Military Wiki
Sea Wolf
Defence Imagery - Missiles 10.jpg
Type 23 frigate HMS Portland fires a Vertical Launch Sea Wolf.
Type Surface-to-air
Place of origin United Kingdom
Service history
In service Since 1979
Used by See operators
Wars Falklands War, Gulf War
Production history
Designer British Aircraft Corporation
Designed 1967
Manufacturer British Aircraft Corporation (1967–1977)
BAe Dynamics (1977–1999)
MBDA (UK) Ltd (since 1999)
Produced 1979
Weight 82 kg (180.8 lb)
Length 1.9 m (6 ft 2.8 in)
Diameter 300 mm (11.8 in)

Warhead 14 kg (30.9 lb) HE Blast-Fragmentation
Direct contact/Proximity fuse activated

Engine Blackcap solid fuel sustainer
Wingspan 450 mm (17.7 in)
(VLS) 1–10 km (0.5–5.4 nmi)[1]
Flight ceiling 3,000 m (9,842.5 ft)
Speed Mach 3 (2,284 mph; 3,675 km/h)
Automatic Command to Line-Of-Sight (ACLOS)
Control surfaces

Sea Wolf is a naval guided missile system designed and built by BAC, later to become British Aerospace (BAe) Dynamics (now MBDA). It is an automated point-defence weapon system designed as a final line of defence against both sea-skimming and high angle anti-ship missiles and aircraft. The Royal Navy has fielded two versions, the GWS-25 Conventionally Launched Sea Wolf (CLSW) and the GWS-26 Vertically Launched Sea Wolf (VLSW) forms.


Seawolf (right) replaced Seacat (left).

The system was developed by the British Aircraft Corporation (BAC) from a 1964 requirement for a replacement for the Sea Cat missile system to give small warships protection against anti-ship missiles and aircraft. A contract was awarded in 1967 to BAC, Vickers and Bristol Aerojet. Testing lasted from 1970 until 1977, with shipborne trials on a modified Leander class frigate, HMS Penelope, from 1976 onwards. Sea Wolf was tested with a vertical launch system early in the missile's development on a modified Loch class frigate, HMS Loch Fada, but for unclear reasons work did not continue in this direction: the GWS-26 "VL Seawolf (VLS)" being a much later (1980s) development. During trials, the missile performed impressively, successfully intercepting a 114 mm (4.5 in) shell on one occasion.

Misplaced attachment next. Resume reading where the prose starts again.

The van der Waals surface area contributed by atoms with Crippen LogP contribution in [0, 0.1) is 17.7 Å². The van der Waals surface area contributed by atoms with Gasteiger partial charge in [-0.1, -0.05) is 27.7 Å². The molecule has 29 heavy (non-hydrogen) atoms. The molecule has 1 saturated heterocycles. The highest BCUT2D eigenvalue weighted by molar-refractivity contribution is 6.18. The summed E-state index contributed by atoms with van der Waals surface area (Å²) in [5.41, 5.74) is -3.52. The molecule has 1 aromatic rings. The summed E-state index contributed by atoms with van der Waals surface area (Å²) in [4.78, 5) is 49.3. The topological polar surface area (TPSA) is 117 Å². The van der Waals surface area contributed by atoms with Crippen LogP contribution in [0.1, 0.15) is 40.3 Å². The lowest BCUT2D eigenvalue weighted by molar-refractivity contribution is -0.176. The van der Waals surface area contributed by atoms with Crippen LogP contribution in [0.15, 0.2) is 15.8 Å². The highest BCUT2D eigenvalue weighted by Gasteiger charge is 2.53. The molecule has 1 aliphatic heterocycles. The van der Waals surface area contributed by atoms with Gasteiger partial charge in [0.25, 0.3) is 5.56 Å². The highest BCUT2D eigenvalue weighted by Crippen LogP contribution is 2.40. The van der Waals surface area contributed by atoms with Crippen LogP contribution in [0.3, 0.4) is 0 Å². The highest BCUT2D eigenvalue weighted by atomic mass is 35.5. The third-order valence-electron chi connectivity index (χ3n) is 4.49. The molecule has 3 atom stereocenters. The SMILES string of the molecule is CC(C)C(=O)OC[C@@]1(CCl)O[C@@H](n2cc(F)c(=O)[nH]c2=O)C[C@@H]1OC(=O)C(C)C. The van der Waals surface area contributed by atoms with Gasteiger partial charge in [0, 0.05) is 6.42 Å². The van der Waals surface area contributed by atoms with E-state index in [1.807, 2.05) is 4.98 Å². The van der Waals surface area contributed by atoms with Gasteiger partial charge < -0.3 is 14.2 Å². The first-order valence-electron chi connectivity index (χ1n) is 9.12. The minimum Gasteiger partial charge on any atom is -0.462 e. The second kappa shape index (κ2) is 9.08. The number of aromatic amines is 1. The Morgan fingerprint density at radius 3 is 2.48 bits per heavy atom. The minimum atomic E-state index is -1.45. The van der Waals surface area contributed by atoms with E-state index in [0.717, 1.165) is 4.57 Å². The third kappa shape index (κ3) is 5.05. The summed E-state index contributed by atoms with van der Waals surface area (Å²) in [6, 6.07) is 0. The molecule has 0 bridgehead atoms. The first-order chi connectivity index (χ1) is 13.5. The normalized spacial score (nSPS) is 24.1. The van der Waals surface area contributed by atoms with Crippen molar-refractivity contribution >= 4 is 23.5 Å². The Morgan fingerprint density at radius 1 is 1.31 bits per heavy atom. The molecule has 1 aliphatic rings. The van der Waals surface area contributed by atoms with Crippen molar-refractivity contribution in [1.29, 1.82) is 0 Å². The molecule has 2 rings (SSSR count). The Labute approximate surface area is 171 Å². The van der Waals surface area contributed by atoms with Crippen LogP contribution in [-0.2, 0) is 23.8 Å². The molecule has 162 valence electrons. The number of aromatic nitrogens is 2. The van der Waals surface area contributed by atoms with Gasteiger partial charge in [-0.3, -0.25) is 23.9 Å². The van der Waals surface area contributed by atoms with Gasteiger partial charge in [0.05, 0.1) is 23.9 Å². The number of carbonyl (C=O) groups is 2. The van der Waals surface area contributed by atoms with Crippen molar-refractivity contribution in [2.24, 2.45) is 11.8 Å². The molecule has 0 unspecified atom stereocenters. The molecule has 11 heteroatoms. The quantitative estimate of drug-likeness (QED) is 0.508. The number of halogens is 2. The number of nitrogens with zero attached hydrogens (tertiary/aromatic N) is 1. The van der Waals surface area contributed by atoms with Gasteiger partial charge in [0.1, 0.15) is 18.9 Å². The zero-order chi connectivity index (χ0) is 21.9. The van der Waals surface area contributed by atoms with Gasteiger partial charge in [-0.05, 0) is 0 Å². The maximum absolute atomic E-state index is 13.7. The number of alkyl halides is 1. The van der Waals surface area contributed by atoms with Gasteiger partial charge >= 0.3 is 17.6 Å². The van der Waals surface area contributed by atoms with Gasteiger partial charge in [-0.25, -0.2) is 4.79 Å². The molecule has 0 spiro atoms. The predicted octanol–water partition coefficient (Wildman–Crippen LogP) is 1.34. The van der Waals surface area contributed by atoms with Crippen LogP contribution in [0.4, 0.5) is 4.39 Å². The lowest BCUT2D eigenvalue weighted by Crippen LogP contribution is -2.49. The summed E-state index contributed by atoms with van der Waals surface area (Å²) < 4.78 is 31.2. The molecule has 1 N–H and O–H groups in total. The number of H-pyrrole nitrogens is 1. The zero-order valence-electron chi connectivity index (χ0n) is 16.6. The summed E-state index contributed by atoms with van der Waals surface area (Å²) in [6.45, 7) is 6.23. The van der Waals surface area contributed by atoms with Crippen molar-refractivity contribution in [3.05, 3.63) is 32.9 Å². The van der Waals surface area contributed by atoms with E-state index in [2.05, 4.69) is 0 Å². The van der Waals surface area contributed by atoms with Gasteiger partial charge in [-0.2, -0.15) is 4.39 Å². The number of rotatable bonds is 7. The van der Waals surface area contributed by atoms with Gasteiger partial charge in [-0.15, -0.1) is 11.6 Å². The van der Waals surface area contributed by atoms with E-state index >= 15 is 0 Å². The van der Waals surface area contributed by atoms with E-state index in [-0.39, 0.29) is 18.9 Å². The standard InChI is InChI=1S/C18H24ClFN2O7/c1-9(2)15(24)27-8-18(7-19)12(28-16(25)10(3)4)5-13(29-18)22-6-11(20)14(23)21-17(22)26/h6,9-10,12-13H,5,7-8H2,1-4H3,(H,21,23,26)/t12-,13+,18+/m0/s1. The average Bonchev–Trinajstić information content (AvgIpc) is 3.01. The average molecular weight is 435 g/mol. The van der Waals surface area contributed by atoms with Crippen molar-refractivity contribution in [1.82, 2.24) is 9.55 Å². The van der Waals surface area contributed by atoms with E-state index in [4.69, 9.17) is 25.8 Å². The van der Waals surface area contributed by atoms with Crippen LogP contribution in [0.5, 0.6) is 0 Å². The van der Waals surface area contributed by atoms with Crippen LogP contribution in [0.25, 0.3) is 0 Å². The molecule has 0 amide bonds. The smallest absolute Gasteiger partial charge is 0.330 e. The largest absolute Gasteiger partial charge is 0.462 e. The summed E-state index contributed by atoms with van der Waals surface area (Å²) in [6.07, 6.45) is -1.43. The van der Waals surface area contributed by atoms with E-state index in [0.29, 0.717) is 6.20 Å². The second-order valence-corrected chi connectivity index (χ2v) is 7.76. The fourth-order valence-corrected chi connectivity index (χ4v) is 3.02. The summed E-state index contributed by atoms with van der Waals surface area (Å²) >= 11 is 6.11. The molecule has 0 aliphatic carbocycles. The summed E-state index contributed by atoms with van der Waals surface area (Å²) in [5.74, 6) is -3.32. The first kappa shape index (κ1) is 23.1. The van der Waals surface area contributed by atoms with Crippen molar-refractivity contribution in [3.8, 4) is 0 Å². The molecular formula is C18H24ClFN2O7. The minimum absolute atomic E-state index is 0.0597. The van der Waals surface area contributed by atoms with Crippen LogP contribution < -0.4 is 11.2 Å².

The first deployment, in the GWS-25 form, was on the Type 22 frigate (2 systems) and later on modified Leander class frigates (1 system) in six-round, manually loaded, trainable launchers.

It entered service with the Royal Navy in 1979 and was fired in anger during the Falklands War. Current deployment is the GWS-26 Mod 1 system on Type 23 frigates, fielding 32 vertical launch missiles (VL Sea Wolf) in its missile silo. It is expected to remain in service until 2020.


Sea Wolf is powered by the Blackcap solid-fuel rocket to a maximum velocity of Mach 2, and can intercept targets at ranges between 1,000 and 6,000 m (1,093.6 and 6,561.7 yd) and altitudes between 10 and 3,000 m (32.8 and 9,842.5 ft). The warhead weighs 14 kg (30.9 lb) and is a proximity fused HE-fragmenting type. In the manually loaded form, the missiles are stored on board in individual maintenance-free canisters, sealed until use and handled like a round of ammunition.

Fire control

The system's standard mode is fully automated and uses radar tracking. Target detection is carried out using the parent ship's surveillance radars. Originally, in the Type 22 and Sea Wolf equipped Leander class, this was the radar Type 967 / 968 combination; the D-band Type 967 providing long range surveillance and the E-band Type 968 providing short range target indication. On the Type 23 frigates, these functions have been taken over by the Type 996 3D surveillance radar. Target data is processed by the ship's computers and when the system is live, targets are automatically assigned and engaged without the need for human intervention (although this can be over-ridden by the Missile Director (MD) in the Operations Room).